Plumbing question - Fiberglass RV


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Old 08-02-2008, 01:11 PM   #1
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I am going to attempt installation of a replacement water pump.

For winterizing purposes, I thought installing a valve with tubing between the fresh water tank and the pump would be a convenient add on. After the valve I am planning to use about 1' of coiled flexible braided tubing between the valve and the pump.

Having read a variety of the other posts on techniques to reduce noise, I am wondering if this will make the pump louder? and maybe the convenience factor won't be worth the noise?
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Old 08-02-2008, 11:36 PM   #2
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Lainey,
Sorry, but I'm afraid I don't have an answer to your plumbing question. Just a recollection from some time ago. Someone had suggested mounting the pump on a foam rubber gardening kneeling pad. The added insulation was claimed to have made a significant improvement in the noise factor.
Please keep us posted on your success (or lack thereof, & subsequent cures)!

The pump in our TT appears to be getting noisier as time goes on. The thought of trying to wrestle the multiple mattresses to take the bed apart and thus gain access to the pump has been daunting to say the least. Therefore, I'm adhering to the old adage "if it ain't broke don't fix it!

Your query comes at a convenient time to further my education,
In appreciation,
Kurt & Ann K.
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Old 08-02-2008, 11:38 PM   #3
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Quote:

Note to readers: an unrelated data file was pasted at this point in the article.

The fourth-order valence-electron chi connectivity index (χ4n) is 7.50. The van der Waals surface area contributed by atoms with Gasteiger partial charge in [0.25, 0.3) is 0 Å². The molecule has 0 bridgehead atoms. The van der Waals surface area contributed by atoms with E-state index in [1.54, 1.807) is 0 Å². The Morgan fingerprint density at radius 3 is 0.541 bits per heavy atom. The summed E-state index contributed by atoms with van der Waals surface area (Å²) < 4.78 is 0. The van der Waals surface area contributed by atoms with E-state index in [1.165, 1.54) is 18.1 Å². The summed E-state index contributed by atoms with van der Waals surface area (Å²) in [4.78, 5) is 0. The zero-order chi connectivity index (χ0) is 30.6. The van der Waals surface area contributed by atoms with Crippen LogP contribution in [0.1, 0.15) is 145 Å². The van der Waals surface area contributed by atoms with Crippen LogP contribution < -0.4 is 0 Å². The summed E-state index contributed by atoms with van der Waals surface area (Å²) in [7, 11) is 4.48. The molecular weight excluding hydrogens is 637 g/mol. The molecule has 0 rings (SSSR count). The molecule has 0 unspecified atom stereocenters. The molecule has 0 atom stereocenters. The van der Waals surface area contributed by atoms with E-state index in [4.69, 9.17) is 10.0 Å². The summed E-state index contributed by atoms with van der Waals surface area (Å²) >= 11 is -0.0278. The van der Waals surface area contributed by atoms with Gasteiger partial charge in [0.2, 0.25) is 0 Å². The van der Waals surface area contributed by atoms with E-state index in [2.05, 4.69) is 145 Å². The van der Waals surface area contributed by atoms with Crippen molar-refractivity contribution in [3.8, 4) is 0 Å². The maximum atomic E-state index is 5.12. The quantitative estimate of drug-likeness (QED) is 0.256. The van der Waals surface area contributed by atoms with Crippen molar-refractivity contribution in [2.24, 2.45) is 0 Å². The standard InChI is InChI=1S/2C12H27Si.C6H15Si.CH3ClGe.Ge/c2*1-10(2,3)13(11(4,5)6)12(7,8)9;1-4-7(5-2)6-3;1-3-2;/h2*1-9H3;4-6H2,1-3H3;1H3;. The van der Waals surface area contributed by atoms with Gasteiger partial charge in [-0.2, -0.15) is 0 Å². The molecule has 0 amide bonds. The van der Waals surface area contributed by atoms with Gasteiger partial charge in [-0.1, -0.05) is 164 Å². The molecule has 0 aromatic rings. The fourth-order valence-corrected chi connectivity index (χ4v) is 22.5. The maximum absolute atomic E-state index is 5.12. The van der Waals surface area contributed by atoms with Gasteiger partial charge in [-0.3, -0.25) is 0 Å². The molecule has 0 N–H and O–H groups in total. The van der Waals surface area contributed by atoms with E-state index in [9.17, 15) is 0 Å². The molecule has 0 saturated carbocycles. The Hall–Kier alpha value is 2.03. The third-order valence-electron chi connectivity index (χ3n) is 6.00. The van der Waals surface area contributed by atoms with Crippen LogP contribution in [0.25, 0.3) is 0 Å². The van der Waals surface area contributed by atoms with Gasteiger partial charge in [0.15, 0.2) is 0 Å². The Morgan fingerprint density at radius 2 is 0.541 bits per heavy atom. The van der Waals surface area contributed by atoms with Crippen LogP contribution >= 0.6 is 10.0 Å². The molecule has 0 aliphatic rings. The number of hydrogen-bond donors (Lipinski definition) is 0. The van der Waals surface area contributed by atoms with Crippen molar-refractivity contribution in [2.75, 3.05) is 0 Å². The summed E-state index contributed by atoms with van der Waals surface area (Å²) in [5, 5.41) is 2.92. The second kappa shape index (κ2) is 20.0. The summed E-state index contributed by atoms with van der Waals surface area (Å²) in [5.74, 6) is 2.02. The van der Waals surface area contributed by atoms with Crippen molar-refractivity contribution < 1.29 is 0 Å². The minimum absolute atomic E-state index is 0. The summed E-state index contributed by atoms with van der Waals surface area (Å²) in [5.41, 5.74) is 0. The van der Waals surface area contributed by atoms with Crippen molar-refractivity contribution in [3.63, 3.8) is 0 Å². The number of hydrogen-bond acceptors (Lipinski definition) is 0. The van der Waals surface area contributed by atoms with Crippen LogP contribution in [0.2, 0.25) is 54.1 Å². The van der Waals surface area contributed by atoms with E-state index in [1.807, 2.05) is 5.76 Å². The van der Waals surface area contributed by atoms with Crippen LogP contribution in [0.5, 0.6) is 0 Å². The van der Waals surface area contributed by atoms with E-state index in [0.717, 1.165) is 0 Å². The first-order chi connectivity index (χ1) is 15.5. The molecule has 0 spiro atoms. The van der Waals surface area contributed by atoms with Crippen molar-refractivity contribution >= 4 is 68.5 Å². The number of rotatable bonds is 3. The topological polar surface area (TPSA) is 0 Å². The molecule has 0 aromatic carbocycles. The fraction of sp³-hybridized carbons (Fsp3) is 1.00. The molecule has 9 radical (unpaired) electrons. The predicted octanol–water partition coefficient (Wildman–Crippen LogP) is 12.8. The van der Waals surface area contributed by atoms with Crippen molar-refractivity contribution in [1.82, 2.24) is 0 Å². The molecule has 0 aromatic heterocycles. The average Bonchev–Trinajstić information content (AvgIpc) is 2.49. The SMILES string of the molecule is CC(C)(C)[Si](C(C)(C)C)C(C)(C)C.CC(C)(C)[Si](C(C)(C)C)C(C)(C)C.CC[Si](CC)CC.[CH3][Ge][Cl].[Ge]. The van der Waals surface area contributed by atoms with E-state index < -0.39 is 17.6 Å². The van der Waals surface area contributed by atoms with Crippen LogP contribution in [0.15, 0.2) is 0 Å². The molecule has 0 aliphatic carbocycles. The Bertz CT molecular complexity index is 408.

For winterizing purposes, I thought installing a valve with tubing between the fresh water tank and the pump would be a convenient add on.
Is that what it's for? My system has always had a valve between the fresh water tank and pump.
Quote:
Having read a variety of the other posts on techniques to reduce noise, [b]I am wondering if this will make the pump louder? and maybe the convenience factor won't be worth the noise?
My experience says that the coils of flexible tubing will make it quieter, especially if they are on both the inlet and outlet of the pump. Link to My pump replacement.
In my original installation, the output of the pump was connected to hard plastic plumbing tube that was also connected to the "City Water" fitting on the side of the trailer. The input to the pump had a valve in a "flex" line that was so short, it was rigid for all practical purposes. The 30 year old pump was mounted on rubber grommets which had fossilized with age and were no longer flexible, either. When the pump vibrated, EVERYTHING vibrated.

Because my old pump had such poor water pressure output, I decided to replace it. I decided to follow the new pump's installation directions exactly. At first this looked to be problematic, for there wasn't enough room to configure the new pump the same way as the old one. Re-orienting the pump and taking advantage of the long flexible hoses on both input and output did the trick!

The new pump had new flexible rubber mounting grommets for the screws into the floor. The pumps vibrations do not transmit to the floor. The reinforced hose on the input and output prevent the pump vibrations from transmitting to the tank, hard plastic tube, "City Water" connection, or the wall of the trailer. The hoses do not touch any other part of the trailer, and do not lay on the floor; they are suspended between their end connection points.

My pump is now silent!
When I turn on the kitchen faucet, all I hear is the water in the sink, as if I were using the "City Water" connection.
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Old 08-03-2008, 02:47 AM   #4
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Lainey,
Your plan sounds like a good one. It should work great. I used the flexible line on mine as well. Frederick always has good advice too. Any way you choose, at least you'll have water when boondocking again. And I'd probably replace those worm clamps on the lines that I tightened with new ones, or add a second clamp just for added assurance. Those worm drive clamps don't like the torque required when clamping the hard lines.


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Old 08-09-2008, 06:50 PM   #5
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Thanks all for the advice. Frederick, your pictures really helped and Eric, I made sure to replace all the connectors with new (properly tightened...) ones.